Out of the mouths of babes

To: The US Commander in Thief

Today is our daughter’s 21st birthday. She flew home yesterday evening and somehow arranged for and got a COVID test at 9pm last night – she’s a force!

In honor of this big milestone birthday where our daughter’s official adult age has finally caught up with her, I’m going to tell you a tale from her childhood that I believe can provide insights into the sorry mess we’re in as a nation.

When our daughter was five, Laura reached out to another mom we knew from kindergarten to find out about the church they attended. Well, from the get-go our daughter was a skeptic. We’d debrief after church and she’d say that the Sunday school teachers were talking about made-up places like heaven and hell and about somebody we can’t see named “God” who knows everything and is all loving and powerful. Smart dear that she was and is she wasn’t buying it. We were clear with her that these are just stories that people tell to make sense of the world, but she wasn’t buying that cop-out prop either since she could tell, at some level, that making stuff up about miracles and magical places you go if you’re good or bad is not a good basis for anything.

However, she was a small child and still had to go and do what we said she had to go and do. Honestly, it took us quite too a long time to figure out that she was far better off watching cartoons on Sunday morning where it was completely, totally understood by all involved that these were silly make-believe stories than to be subjected to adults attempting to convince her that biblical fictions were capital T-true. As soon as the battles over church attendance weren’t worth the angst, I conceded and she (and Laura) stayed home. She was right, after all. It wasn’t fair to insist that she figure out how to parse the make-believe propaganda from Jesus’s radical (and righteous) social commentary when the Sunday school curricula was so focused heavily on the former. As it turns out, she’s now way better read, informed, and activated around issues like food and environmental justice than I, or any of her Sunday school teachers, will ever be.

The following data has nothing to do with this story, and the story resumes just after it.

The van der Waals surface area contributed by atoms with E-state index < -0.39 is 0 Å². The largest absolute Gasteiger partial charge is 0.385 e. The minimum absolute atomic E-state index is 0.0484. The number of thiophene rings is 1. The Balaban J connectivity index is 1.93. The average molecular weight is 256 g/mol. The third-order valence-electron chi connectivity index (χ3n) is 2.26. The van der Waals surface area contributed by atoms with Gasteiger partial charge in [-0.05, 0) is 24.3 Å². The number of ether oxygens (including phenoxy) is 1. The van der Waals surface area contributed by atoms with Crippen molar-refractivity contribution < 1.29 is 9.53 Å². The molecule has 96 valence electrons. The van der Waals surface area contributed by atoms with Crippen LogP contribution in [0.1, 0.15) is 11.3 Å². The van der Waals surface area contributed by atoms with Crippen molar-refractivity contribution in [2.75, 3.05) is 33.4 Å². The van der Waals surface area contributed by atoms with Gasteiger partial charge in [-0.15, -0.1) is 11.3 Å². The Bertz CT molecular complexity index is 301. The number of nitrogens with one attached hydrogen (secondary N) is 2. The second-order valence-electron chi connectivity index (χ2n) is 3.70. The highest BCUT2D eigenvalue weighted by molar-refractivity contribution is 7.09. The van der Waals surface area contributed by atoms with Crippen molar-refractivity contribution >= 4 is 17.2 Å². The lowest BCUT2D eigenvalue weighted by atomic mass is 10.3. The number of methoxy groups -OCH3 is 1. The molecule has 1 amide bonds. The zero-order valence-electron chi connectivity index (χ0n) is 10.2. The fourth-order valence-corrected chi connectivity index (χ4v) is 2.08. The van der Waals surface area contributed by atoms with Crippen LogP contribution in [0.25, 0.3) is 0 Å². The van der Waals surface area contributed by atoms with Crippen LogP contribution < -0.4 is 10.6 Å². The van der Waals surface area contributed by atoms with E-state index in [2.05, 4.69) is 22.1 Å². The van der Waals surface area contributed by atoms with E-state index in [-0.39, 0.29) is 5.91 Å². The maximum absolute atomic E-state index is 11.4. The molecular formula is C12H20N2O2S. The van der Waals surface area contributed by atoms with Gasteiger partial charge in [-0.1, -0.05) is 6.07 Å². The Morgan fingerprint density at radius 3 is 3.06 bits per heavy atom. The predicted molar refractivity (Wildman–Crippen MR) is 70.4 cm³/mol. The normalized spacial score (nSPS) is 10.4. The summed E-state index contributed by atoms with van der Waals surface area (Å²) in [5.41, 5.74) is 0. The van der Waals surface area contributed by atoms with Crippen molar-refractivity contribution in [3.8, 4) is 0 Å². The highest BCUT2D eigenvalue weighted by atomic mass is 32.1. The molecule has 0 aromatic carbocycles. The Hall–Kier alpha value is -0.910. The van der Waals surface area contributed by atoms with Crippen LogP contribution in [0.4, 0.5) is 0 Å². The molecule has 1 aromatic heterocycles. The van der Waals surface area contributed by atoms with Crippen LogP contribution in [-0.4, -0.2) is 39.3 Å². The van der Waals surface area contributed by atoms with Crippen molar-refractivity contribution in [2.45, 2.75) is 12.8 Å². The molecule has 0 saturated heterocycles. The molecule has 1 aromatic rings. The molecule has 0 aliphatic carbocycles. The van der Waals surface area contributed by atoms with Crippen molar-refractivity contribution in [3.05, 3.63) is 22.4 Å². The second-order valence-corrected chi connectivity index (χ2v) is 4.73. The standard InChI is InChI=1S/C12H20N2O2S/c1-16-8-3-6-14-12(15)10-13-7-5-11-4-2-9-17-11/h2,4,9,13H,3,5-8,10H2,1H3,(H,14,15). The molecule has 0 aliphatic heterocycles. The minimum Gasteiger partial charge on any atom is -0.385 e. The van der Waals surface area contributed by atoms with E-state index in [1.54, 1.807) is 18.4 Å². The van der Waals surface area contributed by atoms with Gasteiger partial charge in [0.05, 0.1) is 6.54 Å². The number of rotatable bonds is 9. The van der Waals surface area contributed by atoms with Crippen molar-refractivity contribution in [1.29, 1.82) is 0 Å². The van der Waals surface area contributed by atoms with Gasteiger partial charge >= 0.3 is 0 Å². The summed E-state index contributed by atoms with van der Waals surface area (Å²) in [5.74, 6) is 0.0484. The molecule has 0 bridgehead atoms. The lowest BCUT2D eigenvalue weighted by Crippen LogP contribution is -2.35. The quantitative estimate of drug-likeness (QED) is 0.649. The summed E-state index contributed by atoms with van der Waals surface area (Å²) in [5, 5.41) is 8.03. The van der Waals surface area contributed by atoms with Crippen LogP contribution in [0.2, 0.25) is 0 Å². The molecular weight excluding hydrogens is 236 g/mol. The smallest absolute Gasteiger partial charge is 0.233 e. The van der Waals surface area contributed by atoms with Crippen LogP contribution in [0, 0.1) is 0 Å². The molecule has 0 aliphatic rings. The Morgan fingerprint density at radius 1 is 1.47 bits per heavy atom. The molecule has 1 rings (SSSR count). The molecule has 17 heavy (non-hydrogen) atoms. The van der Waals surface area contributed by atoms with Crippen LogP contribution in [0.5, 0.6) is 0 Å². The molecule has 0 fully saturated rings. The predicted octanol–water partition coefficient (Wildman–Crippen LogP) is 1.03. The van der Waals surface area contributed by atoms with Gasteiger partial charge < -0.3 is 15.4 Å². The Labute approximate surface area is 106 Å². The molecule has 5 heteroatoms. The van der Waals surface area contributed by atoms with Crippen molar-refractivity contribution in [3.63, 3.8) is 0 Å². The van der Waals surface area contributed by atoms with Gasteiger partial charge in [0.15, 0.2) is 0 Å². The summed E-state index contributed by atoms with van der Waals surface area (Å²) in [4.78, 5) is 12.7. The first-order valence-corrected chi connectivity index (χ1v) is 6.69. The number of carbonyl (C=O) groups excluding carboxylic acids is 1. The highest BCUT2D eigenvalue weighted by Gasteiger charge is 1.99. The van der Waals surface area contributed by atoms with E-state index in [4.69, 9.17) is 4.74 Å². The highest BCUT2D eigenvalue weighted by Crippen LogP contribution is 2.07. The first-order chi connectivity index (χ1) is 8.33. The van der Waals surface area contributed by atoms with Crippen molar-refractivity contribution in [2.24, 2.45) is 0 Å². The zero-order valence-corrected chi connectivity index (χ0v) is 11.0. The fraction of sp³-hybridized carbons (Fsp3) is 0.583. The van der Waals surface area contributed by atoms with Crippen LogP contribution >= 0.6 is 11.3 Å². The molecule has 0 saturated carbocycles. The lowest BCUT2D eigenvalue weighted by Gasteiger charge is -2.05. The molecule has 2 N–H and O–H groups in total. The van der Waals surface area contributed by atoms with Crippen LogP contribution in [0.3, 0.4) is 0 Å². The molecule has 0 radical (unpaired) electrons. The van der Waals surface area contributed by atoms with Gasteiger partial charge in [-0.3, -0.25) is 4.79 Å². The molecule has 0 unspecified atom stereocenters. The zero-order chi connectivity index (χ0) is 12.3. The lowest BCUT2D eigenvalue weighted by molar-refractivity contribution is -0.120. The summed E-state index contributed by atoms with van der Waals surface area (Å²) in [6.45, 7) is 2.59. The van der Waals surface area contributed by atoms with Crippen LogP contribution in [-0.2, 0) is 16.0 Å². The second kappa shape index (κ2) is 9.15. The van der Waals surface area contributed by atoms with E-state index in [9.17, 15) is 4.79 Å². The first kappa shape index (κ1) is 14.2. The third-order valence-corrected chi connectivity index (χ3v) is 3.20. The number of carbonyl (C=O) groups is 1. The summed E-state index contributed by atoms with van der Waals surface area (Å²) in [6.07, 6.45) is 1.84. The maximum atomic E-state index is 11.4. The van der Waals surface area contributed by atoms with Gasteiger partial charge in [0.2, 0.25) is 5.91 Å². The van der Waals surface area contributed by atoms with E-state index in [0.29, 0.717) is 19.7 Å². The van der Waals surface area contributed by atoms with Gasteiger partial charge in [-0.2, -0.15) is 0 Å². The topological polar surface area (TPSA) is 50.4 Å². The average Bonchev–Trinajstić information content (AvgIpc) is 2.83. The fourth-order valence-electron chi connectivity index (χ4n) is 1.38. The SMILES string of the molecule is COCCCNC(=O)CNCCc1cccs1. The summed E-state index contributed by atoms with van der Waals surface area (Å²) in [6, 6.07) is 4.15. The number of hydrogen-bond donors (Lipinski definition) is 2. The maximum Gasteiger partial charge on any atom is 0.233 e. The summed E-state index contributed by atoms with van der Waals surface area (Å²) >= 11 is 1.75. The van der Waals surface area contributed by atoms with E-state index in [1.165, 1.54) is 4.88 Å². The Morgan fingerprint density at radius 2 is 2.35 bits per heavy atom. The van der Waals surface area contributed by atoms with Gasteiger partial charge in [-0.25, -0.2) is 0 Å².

I’m going to leave aside why I persist in my church attendance as a non-believer and jump right to how I think all this informs where we are as a country. In short, as a “Christian Country” full of people who were indoctrinated to believe the made-up stories my daughter rejected as a small child, we’re terribly vulnerable to mass hysteria.

There’s an old (totally out of fashion) psychiatric diagnosis that describes a shared psychosis between two people – Folie à deux or ‘madness for two’, which is somewhat similar and is tempting to ascribe to many millions of Americans, but handy Wikipedia sets us straight:

“When a large number of people come to believe obviously false and potentially distressing things based purely on hearsay, these beliefs are not considered to be clinical delusions by the psychiatric profession and are labeled instead as mass hysteria.”

Here I’m mostly thinking about the crazy large number of people who’ve bought into your horseshit about voter fraud and have worked themselves up into a hysterical (and potentially dangerous) frenzy that from here looks quite insane. The other major shared hysteria you’ve propagated is the idea that commonsense public health measures to protect against COVID are so wildly unnecessary infringements on individual rights that it’s cool to terrorize public health officials and infectious disease experts with death threats.

This is crazy. This is insane. This is fundamentally not ok.

I’m convinced that susceptibility to these out-there beliefs have their roots in having bought hook, line, and sinker into the fiction of heaven and hell, God and miracles, life after death, etc.

Houston, we have a problem.

May we be safe from deluded, magical thinking.
May we be willing to give children the credit they are due.
May we all have the strength to say the Emperor is butt-naked.
May we accept that we can’t compromise with people who are dead wrong.

Sincerely,
Tracy Simpson

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